Schizophrenia sufferers miss out on heart disease diagnosis

April 22, 2013, University of Glasgow

(Medical Xpress)—Those diagnosed with schizophrenia are less likely than the general population to have a recorded diagnosis of heart disease, a new report published in BMJ Open has found.

This is of significance because on average, people with schizophrenia die between 15-20 years earlier than the general population and the most common cause of death is cardiovascular disease.

The researchers looked at the primary care records of almost 1.8 million individuals in Scotland and found that people with a diagnosis of schizophrenia have very high levels of multiple physical health problems, such as diabetes and hepatitis, but are less likely than the general population to have a recorded diagnosis of .

The findings suggest a systematic failure within the health service to adequately detect, record and treat cardiovascular disease in people with schizophrenia and open up the possibility of developing new integrated services for this group of patients aimed at improving their physical health, quality of life and life expectancy.

Dr Daniel Smith, Reader in Psychiatry, part of The University of Glasgow's Institute of Health and Wellbeing said

"This study has found that people with schizophrenia have a wide range of multiple physical health problems but are less likely than people without schizophrenia to have a primary care record of cardiovascular disease. This suggests a systematic under-recognition and under-treatment of cardiovascular disease in people with which might contribute to substantial observed within this patient group."

"We need to investigate further the relationship between and serious mental illness but our work suggests that the NHS can do more to detect in this vulnerable group and reduce the current inequality in diagnosis and treatment."

Explore further: New findings on mortality of individuals with schizophrenia

More information: bmjopen.bmj.com/content/3/4/e002808.abstract

Related Stories

New findings on mortality of individuals with schizophrenia

January 21, 2013
A new study from Lund University in Sweden shows that the average life expectancy of men and women with schizophrenia is 15 years and 12 years shorter respectively than for those who do not suffer from the disease. The study ...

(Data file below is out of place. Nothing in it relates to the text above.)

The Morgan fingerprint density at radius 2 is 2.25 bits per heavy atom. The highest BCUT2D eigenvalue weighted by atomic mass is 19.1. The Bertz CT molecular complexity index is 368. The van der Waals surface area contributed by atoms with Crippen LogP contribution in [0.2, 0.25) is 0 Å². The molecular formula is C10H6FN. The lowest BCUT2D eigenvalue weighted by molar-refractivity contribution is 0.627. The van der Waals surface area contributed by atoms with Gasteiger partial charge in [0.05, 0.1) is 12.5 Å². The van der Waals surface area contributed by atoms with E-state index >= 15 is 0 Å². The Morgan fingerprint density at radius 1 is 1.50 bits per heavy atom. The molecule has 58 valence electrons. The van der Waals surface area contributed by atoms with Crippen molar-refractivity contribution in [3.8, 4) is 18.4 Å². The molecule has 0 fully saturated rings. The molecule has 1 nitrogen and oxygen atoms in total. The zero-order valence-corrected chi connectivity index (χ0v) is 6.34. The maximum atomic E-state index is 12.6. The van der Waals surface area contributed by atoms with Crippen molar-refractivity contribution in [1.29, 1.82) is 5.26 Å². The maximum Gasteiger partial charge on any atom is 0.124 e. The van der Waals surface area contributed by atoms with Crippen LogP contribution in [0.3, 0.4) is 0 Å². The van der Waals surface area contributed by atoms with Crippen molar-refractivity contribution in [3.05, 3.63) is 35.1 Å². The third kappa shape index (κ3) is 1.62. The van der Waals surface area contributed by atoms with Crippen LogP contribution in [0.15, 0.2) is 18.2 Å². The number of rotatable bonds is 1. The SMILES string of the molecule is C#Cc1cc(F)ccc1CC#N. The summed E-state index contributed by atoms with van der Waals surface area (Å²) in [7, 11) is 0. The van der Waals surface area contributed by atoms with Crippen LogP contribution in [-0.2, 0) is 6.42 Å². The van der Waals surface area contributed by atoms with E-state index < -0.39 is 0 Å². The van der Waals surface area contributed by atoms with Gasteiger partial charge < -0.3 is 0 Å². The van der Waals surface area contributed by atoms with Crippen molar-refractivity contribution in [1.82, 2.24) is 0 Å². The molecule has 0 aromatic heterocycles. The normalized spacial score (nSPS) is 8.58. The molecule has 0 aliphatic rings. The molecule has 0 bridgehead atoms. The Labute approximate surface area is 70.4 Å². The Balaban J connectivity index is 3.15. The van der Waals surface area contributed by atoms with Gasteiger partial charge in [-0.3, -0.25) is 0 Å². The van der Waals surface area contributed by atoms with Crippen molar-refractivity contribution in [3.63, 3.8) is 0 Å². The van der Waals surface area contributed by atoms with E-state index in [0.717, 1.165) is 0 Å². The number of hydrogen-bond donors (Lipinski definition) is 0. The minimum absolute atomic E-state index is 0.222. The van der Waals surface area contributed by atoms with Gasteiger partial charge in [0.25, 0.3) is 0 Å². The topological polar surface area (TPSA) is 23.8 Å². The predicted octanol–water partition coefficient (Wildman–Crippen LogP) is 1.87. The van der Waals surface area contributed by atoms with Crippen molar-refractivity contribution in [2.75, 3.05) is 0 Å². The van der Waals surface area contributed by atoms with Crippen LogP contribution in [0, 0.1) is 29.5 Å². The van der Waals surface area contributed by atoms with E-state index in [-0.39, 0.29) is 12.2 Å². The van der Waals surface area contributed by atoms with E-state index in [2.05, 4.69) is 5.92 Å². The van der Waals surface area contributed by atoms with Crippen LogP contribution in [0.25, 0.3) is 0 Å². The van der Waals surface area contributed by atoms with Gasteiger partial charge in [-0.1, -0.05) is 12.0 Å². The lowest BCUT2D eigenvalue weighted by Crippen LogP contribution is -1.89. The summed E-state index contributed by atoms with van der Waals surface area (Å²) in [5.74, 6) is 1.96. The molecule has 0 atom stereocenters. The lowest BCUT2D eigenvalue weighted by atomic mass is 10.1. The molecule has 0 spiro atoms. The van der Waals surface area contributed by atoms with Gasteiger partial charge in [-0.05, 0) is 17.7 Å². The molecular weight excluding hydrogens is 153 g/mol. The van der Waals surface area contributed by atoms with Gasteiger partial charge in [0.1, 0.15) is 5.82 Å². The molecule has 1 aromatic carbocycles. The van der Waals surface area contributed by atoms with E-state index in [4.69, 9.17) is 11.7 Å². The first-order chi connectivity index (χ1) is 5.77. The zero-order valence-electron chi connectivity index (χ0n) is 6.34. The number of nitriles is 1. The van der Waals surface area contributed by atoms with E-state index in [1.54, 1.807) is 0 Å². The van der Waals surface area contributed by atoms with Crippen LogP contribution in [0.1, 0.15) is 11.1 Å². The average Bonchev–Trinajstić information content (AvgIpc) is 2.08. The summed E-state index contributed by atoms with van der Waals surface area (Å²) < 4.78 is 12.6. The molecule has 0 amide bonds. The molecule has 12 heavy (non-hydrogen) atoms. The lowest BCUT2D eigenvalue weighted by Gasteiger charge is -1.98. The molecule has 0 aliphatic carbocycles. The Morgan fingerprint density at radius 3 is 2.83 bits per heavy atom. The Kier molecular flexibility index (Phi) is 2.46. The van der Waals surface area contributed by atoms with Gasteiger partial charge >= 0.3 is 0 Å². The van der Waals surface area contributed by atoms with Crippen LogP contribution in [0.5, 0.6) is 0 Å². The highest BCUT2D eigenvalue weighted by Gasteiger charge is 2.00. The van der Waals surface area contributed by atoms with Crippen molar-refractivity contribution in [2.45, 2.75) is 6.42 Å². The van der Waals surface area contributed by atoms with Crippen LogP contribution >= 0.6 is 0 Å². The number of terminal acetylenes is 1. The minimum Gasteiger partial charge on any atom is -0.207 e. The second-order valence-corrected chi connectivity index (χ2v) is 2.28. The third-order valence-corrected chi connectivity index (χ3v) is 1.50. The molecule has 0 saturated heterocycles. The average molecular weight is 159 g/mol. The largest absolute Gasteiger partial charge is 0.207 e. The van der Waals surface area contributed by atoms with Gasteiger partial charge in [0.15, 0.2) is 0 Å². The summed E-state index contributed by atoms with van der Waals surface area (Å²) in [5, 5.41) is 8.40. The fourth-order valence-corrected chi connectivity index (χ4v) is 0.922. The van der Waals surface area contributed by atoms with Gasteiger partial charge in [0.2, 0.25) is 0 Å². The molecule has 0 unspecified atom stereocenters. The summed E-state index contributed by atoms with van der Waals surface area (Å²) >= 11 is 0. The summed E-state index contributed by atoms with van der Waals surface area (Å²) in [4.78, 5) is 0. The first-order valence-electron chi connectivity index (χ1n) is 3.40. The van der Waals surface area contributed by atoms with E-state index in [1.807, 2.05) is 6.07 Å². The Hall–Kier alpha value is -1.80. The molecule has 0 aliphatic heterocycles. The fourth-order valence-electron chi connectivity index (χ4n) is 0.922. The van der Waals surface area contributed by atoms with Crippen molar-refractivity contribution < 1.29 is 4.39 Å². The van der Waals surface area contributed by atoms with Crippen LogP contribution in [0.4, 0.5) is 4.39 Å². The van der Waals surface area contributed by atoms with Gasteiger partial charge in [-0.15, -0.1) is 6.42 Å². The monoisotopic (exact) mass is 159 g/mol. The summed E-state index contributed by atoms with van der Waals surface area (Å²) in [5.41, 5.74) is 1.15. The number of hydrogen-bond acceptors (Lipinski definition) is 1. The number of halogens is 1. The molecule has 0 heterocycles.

People with schizophrenia more likely to die of heart attack, study finds

October 3, 2012
The risk of death resulting from heart attack is higher in people with schizophrenia than in the general public, according to scientists at the Centre for Addiction and Mental Health (CAMH) and the Institute for Clinical ...

Mortality gap for people with serious mental illness is increasing

September 14, 2011
(Medical Xpress) -- People with serious mental illnesses in England are not seeing the improvement in death rates the rest of the population is experiencing, a study led by Oxford University has found.

Researchers probe link between people with mental illness and increased levels of mortality

May 31, 2011
(Medical Xpress) -- New research from the University of Leicester raises concerns about higher than expected mortality following acute coronary events such as heart attack in those with significant mental ill health.

Recommended for you

People with prosthetic arms less affected by common illusion

January 22, 2018
People with prosthetic arms or hands do not experience the "size-weight illusion" as strongly as other people, new research shows.

Intensive behavior therapy no better than conventional support in treating teenagers with antisocial behavior

January 19, 2018
Research led by UCL has found that intensive and costly multisystemic therapy is no better than conventional therapy in treating teenagers with moderate to severe antisocial behaviour.

Babies' babbling betters brains, language

January 18, 2018
Babies are adept at getting what they need - including an education. New research shows that babies organize mothers' verbal responses, which promotes more effective language instruction, and infant babbling is the key.

Inherited IQ can increase in early childhood

January 18, 2018
When it comes to intelligence, environment and education matter – more than we think.

College branding makes beer more salient to underage students

January 18, 2018
In recent years, major beer companies have tried to capitalize on the salience of students' university affiliations, unveiling marketing campaigns and products—such as "fan cans," store displays, and billboard ads—that ...

Modulating molecules: Study shows oxytocin helps the brain to modulate social signals

January 17, 2018
Between sights, sounds, smells and other senses, the brain is flooded with stimuli on a moment-to-moment basis. How can it sort through the flood of information to decide what is important and what can be relegated to the ...

0 comments

Please sign in to add a comment. Registration is free, and takes less than a minute. Read more

Click here to reset your password.
Sign in to get notified via email when new comments are made.